Lonely Grandeur of the Last Hours of the Bloody King of Matabele Land.
A correspondent, writing to a South African contemporary, supplies what he states is the true story of the death of the great Matabele chief, Lobengula. It is a pathetic story. The correspondent relates: "Lobengula, suffering from smallpox, worn out by his long flight, disappointed in his hope of peace and altogether broken down by the loss of his country, his power and possessions, came to a halt at last among the mountains north of the Shangani river.
"Here he begged his witch doctor to give him poison with which to end his life, but the man refused. The despairing chief went up the hill to the foot of the crag which tops it, and sitting there he gazed for a long time at the sun as it slowly sunk toward the west. Then, descending, he again demanded poison of his doctor and insisted till finally it was given him. Once more ascending the slope, he seated himself against the krantz, took the poison and gazed at the setting sun, stolidly awaiting the death which presently put an end to his sufferings and his blood stained life.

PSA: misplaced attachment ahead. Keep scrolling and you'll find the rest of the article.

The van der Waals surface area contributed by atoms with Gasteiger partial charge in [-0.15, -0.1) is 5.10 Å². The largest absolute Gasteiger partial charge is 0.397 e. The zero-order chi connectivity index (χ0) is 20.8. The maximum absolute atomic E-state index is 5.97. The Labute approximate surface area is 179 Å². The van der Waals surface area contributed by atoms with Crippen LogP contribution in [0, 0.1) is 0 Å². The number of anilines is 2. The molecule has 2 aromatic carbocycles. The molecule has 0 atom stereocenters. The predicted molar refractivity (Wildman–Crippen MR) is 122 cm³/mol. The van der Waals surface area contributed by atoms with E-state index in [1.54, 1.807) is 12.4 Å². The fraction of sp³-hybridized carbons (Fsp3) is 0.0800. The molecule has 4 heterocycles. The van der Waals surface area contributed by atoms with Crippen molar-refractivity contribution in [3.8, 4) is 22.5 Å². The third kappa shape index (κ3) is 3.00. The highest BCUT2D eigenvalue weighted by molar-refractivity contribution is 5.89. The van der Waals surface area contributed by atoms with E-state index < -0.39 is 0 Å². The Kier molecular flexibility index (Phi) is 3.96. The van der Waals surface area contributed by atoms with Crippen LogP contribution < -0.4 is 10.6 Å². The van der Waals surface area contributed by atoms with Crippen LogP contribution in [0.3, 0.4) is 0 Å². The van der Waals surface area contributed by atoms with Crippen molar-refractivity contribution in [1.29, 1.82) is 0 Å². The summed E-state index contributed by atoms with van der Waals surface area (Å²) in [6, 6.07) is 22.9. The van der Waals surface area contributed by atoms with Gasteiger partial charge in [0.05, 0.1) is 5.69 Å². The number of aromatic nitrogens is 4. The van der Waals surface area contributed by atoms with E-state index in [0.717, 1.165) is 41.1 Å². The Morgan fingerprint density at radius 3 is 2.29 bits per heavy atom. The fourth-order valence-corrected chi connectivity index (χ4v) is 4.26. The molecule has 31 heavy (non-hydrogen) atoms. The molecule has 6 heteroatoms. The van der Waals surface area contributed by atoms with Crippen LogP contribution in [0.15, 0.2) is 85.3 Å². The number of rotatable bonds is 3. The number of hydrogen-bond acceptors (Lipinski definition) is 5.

"There is something pathetic and grand in the picture. It is the last scene of the great epic, the conquest of Matabeleland. His followers found him seated there in death, and piling stones and rocks around him they left him. Whether he was placed in his royal chair, flanked by guns and covered over with his blankets and other possessions, as described in The South African Review, I know not. All this may be true, and also that a strong palisade of tree trunks was planted around this spot, but I give the story as I heard it and believe that, as it emanates from Mr. Dawson, it is the correct one." — Westminster Budget.
Monday, June 30, 2008